Exploring the cellular and molecular mechanisms underlying the antitumor efficacy of the cytokine CCL3, Allen et al. found that tumors expressing CCL3 preferentially recruit NK cells, which contribute to increased IFNγ levels and promote DC accumulation. This leads to increased T cell infiltration, likely via DC production of CXCL9 and CXCL10. Distal administration of either recombinant CCL3 or irradiated CCL3-secreting tumor vaccine effectively halted growth of established tumors.

Inflammatory chemokines are critical contributors in attracting relevant immune cells to the tumor microenvironment and driving cellular interactions and molecular signaling cascades that dictate the ultimate outcome of host anti-tumor immune response. Therefore, rational application of chemokines in a spatial-temporal dependent manner may constitute an attractive adjuvant in immunotherapeutic approaches against cancer. Existing data suggest that the macrophage inflammatory protein (MIP)-1 family and related proteins, consisting of CCL3 (MIP-1alpha), CCL4 (MIP-1beta), and CCL5 (RANTES), can be major determinant of immune cellular infiltration in certain tumors through their direct recruitment of antigen presenting cells, including dendritic cells (DCs) to the tumor site. In this study, we examined how CCL3 in a murine colon tumor microenvironment, CT26, enhances antitumor immunity. We identified natural killer (NK) cells as a major lymphocyte subtype that is preferentially recruited to the CCL3-rich tumor site. NK cells contribute to the overall IFNgamma content, CD103(+) DC accumulation, and augment the production of chemokines CXCL9 and CXCL10 for enhanced T cell recruitment. We further demonstrate that both soluble CCL3 and CCL3-secreting irradiated tumor vaccine can effectively halt the progression of established tumors in a spatial-dependent manner. Our finding implies an important contribution of NK in the CCL3 - CD103(+) DC - CXCL9/10 signaling axis in determining tumor immune landscape within the tumor microenvironment.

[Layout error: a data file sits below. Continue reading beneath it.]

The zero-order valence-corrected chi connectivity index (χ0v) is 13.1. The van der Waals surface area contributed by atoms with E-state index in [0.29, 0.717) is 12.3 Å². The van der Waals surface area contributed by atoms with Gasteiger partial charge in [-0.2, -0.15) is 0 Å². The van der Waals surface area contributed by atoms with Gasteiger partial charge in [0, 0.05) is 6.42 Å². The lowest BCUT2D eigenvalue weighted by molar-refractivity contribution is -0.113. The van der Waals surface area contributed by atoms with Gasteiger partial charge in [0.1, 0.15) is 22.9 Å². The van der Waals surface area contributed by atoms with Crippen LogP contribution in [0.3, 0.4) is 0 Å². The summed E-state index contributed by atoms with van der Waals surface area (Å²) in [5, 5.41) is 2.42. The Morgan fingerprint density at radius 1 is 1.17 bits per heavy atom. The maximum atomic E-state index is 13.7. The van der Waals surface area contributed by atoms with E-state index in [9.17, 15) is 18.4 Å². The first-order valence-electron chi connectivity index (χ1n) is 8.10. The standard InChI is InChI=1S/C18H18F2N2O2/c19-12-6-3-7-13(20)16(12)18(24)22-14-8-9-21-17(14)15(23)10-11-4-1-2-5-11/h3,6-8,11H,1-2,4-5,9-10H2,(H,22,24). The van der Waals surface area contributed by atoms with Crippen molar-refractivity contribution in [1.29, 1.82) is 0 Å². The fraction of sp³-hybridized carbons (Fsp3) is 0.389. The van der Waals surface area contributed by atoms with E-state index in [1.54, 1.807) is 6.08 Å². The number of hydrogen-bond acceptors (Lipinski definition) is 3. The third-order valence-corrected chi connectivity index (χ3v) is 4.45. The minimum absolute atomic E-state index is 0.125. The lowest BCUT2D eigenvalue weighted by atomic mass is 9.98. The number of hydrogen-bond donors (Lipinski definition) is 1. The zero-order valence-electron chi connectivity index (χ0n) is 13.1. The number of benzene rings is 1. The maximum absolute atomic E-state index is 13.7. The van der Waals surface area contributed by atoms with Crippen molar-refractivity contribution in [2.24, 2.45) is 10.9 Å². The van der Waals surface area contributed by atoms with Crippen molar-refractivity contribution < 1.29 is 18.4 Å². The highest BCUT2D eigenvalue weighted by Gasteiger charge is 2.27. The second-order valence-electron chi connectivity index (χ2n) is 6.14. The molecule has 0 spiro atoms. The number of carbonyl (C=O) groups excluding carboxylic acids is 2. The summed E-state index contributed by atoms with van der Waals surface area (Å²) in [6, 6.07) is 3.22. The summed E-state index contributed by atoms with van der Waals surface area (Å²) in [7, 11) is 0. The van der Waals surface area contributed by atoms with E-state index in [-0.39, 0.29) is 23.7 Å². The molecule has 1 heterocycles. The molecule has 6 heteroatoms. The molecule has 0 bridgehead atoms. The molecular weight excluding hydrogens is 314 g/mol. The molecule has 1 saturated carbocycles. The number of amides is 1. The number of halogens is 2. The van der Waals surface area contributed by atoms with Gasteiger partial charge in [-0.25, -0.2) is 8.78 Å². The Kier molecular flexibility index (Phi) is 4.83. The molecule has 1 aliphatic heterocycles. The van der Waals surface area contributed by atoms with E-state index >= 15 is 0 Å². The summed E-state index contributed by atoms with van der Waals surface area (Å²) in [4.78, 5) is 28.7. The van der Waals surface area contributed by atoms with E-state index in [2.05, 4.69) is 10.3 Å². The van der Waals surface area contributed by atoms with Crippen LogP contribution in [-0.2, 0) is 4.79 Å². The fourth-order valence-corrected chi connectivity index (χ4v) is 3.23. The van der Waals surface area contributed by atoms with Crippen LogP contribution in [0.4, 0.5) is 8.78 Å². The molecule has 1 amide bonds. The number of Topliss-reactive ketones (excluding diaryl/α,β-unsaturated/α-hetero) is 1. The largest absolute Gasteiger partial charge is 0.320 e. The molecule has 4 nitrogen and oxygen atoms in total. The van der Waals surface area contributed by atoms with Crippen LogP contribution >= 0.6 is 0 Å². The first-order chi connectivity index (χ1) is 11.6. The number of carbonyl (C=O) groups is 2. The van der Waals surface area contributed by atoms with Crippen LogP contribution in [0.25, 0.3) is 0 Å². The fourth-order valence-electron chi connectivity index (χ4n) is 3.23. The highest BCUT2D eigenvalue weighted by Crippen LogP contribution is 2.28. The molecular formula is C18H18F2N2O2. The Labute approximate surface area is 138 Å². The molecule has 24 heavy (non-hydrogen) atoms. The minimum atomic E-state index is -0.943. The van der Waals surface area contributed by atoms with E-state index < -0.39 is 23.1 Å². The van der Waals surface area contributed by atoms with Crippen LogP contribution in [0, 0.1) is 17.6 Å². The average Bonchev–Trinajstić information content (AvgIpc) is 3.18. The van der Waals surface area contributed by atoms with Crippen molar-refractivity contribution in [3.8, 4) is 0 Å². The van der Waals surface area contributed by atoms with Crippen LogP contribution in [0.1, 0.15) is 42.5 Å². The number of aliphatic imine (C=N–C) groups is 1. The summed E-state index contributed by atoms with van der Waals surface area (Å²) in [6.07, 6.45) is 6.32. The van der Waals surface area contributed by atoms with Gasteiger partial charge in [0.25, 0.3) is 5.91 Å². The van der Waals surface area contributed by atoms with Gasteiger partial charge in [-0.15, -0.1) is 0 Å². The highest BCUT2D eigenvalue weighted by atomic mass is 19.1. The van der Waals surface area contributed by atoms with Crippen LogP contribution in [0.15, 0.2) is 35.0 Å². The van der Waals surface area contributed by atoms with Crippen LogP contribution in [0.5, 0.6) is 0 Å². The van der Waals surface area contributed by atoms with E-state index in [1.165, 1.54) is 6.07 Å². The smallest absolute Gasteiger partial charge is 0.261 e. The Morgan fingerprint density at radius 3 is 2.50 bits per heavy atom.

Author Info: (1) Pathology, Case Western Reserve University School of Medicine, Wolstein Research Building, Cleveland, Ohio, United States. (2) Surgery, Case Western Reserve University School of Medicine

Author Info: (1) Pathology, Case Western Reserve University School of Medicine, Wolstein Research Building, Cleveland, Ohio, United States. (2) Surgery, Case Western Reserve University School of Medicine, Wolstein Research Building, Cleveland, Ohio, United States. (3) Pediatrics, Case Western Reserve University School of Medicine, Wolstein Research Building, Cleveland, Ohio, United States. (4) Pediatrics, Case Western Reserve University School of Medicine, Wolstein Research Building, Cleveland, Ohio, United States. (5) Pediatrics, Case Western Reserve University School of Medicine, Wolstein Research Building, Cleveland, Ohio, United States. (6) Pediatrics, Case Western Reserve University School of Medicine, Wolstein Research Building, Cleveland, Ohio, United States. (7) Pediatrics, Case Western Reserve University School of Medicine, Wolstein Research Building, Cleveland, Ohio, United States. (8) Pathology, Case Western Reserve University School of Medicine, Wolstein Research Building, Cleveland, Ohio, United States. Pediatrics, Case Western Reserve University School of Medicine, Wolstein Research Building, Cleveland, Ohio, United States. Angie Fowler AYA Cancer Institute, UH Rainbow Babies & Children's Hospital, Eulcid Avenue, Cleveland, Ohio, United States.

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